Advertisement

Cell and Tissue Biology

, Volume 11, Issue 3, pp 227–233 | Cite as

The relationship between micelle formation and biological activity of peptide 562–572 of luteinizing hormone receptor modified with decanoyl radicals

  • E. A. Shpakova
  • V. N. Sorokoumov
  • A. V. Akent’ev
  • K. V. Derkach
  • T. B. Tennikova
  • A. O. ShpakovEmail author
Article
  • 17 Downloads

Abstract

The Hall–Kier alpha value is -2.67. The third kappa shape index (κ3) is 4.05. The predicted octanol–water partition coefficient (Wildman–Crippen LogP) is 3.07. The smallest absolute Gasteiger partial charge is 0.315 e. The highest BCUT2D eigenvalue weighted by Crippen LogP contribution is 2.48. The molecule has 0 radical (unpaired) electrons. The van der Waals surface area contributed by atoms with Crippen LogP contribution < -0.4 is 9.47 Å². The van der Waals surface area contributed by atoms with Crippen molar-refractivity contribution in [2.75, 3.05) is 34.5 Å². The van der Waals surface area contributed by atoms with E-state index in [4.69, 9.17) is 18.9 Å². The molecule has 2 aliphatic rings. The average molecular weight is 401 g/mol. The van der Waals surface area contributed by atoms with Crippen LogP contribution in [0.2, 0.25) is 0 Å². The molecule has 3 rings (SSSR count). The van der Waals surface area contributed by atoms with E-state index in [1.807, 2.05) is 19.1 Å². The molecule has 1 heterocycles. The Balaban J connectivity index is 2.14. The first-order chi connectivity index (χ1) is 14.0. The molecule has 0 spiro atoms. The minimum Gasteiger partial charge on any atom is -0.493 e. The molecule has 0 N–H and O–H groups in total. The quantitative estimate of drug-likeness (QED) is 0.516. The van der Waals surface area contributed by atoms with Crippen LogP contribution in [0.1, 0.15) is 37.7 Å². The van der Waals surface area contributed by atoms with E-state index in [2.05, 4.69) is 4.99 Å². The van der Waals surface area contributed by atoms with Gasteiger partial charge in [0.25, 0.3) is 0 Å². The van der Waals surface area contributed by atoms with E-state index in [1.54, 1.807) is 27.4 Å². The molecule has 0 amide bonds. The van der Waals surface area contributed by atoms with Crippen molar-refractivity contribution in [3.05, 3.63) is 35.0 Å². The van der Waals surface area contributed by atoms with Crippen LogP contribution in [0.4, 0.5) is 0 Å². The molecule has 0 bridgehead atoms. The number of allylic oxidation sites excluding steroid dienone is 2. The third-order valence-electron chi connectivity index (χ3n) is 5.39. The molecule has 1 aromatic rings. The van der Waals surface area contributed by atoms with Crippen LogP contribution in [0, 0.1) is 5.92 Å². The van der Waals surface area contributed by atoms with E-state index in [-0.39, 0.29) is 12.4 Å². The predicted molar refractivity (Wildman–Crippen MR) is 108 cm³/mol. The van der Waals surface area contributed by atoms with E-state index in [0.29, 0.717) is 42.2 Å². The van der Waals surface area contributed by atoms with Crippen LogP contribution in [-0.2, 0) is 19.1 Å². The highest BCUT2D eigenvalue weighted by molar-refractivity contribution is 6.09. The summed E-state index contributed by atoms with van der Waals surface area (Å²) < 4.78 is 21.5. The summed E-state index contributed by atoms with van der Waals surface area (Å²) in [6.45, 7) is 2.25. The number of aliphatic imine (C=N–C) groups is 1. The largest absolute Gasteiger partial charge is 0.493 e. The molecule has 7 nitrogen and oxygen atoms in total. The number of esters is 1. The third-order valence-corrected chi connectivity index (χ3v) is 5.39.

Lipophilic derivatives of peptides corresponding to cytoplasmic regions of G protein-coupled receptors (GPCR) can act as intracellular agonists. Our previous work showed that peptides corresponding to residues 562–572 of luteinizing hormone receptor and modified with palmitate or decanoate at the C-terminus activate adenylate cyclase in rat testes. The stimulating effect of peptide 562–572 modified with decanoates at both the N- and the C-termini (peptide IV) reached its maximum at the peptide concentration of 10–5 M and diminished with further increase in its concentration. It was supposed that this effect was due to peptide IV ability to form micelles. To verify this hypothesis, the relationship between biological activity, hydrophobicity, and ability to form micelles was investigated for peptide IV and other acylated derivatives of peptide 562–572, including those carrying C-terminal decanoate (peptide III) and palmitate (peptide VI) moieties. It was found that the stimulating effect of peptide IV taken in the concentration of 10–5 M on adenylate cyclase activity in plasma membranes of rat testes and ovaries was only slightly lower than that of peptide VI and higher than the effect of peptide III. At the concentration of 10–3 M, the effect of peptide IV was 20–27% lower and amounted to only 50–51 and 87–88% of the effects of peptides VI and III, respectively. In spite of its high hydrophobicity, peptide IV was characterized with an abnormally low retention time when eluted from a Nucleosil C8 column during reverse-phase HPLC: it was even lower than the retention time of nonmodified peptide 562–572. However, the retention time of peptide IV, but not of other peptides, increased significantly when the eluent contained a higher proportion of trifluoroacetic acid, which disrupts micellelike structures (0.5 instead of 0.1%). The surface tension of peptide IV solution in water slightly decreased with increasing peptide concentration, but rapidly dropped and reached a plateau at the concentration of 7 × 10–6 M, which indicates the beginning of micelle formation. Thus, peptide IV in the concentrations above 10–5 M forms micelles, which prevents it from interacting with the receptor. The ability of GPCR peptides to aggregate and form micelles should be taken into account in the development of their new membrane-active analogs.